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Living in a Real-Life Yarkovsky’s World

I was watching the Science Channel the other day. On most occasions I skip past the channel quickly, because I understand relatively little about what they are discussing. I think that’s what is known as The Theory of Relativity.

I was flipping through the channels during commercials, and I had become somewhat disoriented. I thought I was on the Food Channel watching a chef prepare an Irish flummery from fresh raspberries, sugar, a little milk, and a bit of cornstarch.

Instead, the subject was the Yarkovsky effect and its influence on the Belt of Orion. Irish flummery, a delectable dessert, has a similar effect on the belt of John, so confusing the two doesn’t seem so stupid now, does it?

The Yarkovsky effect, it seems, has to do with heating bodies. No, the Russian didn’t invent R-Rated movies. He was an amateur astrophysicist.

Ivan Osipovich Yarkovsky (1844–1902), was a civil engineer, who made the discovery in his spare time. Yarkovsky noticed that the daily heating of a rotating body in space created an impetus that could actually move the body, or change its direction.

In a sense, objects get pushed around by the sun.

These tiny forces of radiation energy, although insignificant in the short-run, lead to large effects on the orbits of bodies in space over time –– lots of time. In theory, the Yarkovsky effect could literally push the Earth out of our solar system.

That doesn’t happen, thank goodness, because the gravitational forces on the Earth are strong enough to keep us put. The Yarkovsky effect is most noticeable on smaller space objects, like space rocks.

An added feature of the Yarkovsky effect is that its action is delayed. Unlike Irish flummery, applying heat to space objects doesn’t result in immediate consequences. Planets, meteors, and asteroids must be bombarded all day by radiation before the effect is noticeable. Heat up an asteroid until noon, and the Yarkovsky effect doesn’t manifest until two o’clock.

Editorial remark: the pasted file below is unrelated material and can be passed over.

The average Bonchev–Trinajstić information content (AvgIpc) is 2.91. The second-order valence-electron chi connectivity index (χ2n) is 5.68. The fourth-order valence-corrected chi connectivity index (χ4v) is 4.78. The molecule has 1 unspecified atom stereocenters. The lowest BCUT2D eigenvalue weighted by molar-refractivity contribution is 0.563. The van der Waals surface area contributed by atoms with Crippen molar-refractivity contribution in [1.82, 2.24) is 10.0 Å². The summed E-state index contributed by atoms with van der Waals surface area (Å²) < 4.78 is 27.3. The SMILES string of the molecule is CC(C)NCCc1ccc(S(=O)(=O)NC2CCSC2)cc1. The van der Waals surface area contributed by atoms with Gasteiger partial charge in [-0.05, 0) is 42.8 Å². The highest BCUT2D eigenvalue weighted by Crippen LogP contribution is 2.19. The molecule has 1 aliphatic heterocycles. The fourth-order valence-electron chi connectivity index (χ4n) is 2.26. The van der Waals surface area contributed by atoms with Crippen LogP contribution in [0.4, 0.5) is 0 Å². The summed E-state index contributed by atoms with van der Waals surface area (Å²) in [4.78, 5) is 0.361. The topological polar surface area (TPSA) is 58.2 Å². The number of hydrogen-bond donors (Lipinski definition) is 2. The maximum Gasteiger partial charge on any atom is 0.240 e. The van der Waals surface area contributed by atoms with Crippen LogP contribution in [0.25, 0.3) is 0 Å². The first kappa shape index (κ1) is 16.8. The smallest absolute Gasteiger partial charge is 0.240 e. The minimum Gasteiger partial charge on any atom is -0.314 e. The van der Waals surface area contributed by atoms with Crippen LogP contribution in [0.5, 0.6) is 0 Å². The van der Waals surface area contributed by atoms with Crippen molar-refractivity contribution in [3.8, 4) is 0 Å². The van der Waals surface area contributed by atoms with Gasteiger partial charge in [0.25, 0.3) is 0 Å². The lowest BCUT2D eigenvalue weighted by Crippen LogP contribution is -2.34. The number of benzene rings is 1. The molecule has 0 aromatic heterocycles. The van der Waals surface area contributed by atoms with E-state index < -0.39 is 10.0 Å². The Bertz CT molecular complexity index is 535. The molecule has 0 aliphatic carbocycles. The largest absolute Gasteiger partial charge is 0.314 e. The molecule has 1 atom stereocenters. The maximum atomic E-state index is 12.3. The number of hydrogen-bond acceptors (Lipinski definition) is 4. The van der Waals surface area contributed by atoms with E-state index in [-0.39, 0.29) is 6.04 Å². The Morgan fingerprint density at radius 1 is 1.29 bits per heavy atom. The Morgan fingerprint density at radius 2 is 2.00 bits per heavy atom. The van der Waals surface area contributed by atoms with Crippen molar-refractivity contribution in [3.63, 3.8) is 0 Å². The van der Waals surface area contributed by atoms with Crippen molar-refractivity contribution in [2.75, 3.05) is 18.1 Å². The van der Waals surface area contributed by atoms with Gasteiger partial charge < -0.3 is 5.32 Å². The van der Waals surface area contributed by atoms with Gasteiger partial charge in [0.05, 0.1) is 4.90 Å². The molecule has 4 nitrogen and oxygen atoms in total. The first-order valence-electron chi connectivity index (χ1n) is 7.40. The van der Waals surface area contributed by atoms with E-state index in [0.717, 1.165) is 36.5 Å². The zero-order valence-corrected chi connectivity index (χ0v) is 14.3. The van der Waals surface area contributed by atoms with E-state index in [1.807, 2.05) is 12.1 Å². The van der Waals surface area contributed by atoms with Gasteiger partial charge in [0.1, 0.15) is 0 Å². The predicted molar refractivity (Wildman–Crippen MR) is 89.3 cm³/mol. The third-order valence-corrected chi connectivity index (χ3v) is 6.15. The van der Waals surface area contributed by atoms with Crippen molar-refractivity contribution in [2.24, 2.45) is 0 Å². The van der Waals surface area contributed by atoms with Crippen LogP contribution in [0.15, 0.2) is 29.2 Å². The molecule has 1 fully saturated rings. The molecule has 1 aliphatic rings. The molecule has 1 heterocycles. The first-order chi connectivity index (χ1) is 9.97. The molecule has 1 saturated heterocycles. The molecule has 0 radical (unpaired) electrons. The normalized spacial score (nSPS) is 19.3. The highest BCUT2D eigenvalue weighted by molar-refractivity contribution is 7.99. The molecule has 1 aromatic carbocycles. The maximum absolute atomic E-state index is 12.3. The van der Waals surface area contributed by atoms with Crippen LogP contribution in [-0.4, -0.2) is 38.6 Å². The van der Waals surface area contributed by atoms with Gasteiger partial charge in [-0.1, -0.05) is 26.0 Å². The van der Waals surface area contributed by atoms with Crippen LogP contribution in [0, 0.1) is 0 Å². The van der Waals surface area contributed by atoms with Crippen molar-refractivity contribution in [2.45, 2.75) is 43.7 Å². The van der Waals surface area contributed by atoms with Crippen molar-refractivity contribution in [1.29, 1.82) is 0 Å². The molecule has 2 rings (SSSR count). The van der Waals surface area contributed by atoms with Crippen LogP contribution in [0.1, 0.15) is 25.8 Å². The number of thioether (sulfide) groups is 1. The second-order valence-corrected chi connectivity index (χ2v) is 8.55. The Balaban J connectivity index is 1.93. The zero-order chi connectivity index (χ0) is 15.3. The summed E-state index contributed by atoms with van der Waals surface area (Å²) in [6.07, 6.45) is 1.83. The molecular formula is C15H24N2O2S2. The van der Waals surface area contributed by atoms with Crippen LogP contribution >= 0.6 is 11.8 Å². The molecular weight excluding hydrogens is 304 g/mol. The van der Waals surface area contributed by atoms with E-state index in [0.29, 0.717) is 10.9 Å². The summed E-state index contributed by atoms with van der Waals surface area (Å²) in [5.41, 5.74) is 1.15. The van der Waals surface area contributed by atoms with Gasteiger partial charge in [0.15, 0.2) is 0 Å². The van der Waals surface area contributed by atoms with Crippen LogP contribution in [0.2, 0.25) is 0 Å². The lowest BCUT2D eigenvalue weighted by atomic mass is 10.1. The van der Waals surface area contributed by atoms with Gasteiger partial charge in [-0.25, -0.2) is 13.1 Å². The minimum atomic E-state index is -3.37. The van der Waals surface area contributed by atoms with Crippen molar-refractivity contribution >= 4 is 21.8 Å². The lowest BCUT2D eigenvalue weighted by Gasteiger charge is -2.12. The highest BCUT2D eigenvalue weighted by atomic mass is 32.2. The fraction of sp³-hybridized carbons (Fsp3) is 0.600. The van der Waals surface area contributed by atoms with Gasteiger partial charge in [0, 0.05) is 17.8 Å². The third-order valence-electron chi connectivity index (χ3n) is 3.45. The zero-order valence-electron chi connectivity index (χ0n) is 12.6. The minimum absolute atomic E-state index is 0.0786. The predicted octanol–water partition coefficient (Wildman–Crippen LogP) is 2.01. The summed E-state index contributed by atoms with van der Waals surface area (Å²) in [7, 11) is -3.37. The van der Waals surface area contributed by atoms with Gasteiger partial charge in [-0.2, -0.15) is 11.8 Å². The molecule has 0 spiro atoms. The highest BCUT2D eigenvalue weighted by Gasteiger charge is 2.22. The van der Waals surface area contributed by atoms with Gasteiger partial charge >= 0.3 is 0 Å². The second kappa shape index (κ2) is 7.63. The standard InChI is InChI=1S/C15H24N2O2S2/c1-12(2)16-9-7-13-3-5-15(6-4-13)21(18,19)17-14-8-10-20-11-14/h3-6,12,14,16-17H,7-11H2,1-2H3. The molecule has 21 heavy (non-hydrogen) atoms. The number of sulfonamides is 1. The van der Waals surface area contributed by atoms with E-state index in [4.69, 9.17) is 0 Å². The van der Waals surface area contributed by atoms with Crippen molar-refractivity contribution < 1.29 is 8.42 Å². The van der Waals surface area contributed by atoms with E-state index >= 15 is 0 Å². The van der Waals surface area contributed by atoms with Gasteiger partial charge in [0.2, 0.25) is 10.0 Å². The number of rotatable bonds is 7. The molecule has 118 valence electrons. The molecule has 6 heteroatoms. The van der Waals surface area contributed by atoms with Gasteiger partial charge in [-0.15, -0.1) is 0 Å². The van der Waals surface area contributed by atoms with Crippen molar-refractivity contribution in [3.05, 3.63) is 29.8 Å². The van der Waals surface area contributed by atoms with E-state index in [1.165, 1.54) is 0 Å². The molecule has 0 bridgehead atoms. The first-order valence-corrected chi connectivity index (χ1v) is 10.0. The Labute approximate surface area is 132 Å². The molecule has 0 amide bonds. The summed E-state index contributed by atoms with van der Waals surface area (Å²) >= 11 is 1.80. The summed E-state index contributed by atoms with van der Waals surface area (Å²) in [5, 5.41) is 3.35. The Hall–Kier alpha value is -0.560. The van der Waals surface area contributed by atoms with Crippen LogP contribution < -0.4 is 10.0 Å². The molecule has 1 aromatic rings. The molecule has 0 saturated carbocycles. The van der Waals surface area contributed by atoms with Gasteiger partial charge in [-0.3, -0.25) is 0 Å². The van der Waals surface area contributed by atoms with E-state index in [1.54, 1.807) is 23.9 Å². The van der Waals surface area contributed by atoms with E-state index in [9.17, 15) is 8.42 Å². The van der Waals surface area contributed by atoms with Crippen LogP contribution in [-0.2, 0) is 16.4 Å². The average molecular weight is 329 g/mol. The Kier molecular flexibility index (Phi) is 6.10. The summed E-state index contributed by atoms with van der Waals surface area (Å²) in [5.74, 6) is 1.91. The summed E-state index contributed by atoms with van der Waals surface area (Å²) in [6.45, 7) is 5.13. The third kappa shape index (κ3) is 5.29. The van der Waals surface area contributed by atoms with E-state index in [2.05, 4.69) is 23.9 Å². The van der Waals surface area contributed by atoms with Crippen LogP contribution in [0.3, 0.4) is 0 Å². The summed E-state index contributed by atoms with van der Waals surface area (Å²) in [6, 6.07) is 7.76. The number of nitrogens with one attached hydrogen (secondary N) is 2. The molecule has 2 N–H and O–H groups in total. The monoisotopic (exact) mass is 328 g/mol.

In an impressive bit of universal yin and yang, it takes the exact amount of elapsed time for the effect to disappear when an object loses contact with direct sunlight, and cools off.

The result is that the trajectory of these smaller space objects is nearly always unpredictable and chaotic. This is one reason that predicting when the Earth’s next collision with a potential life-ending asteroid is so hard to pin down.

After a while –– usually when Joe Namath appears in the next commercial selling Medicare coverage –– I was ready to return to the Food Channel to see how the dessert turned out.

Surfing through the stations, I landed briefly on the news networks.

Each was recapping –– in their own idiosyncratic way –– the proceedings of the Select Committee to Investigate the January 6th Attack on the United States Capitol. The commentators were doing their best to churn procedural humdrum of daily committee activity into feverish discord.

Their words were biased, often misleading, cloaked in intelligence, and surreptitiously if not blatantly misleading.

“The Yarkovsky effect!” I said to myself.

We are being bombarded with little doses of hate and vitriol twenty-four hours a day. Both sides, under the guise of “in the public interest,” use what in the past we believed was objective news to stoke the passions of their respective acolytes.

If you listened closely, there were only a few words of genuine information buried in an hour of political propaganda.

The problem is that tiny words have super powers. They are capable of pushing us around. Words can move entire worlds. The worry is that we don’t realize how far they move us until it is often too late.

Yes, we want to know what happened January 6, 2022. We should know. But unless the answers are presented in a way that leads us away from rancor and closer to reconciliation, we will be left with nothing but flummery.

John O. Marlowe is an award-winning columnist for Sagamore News Media.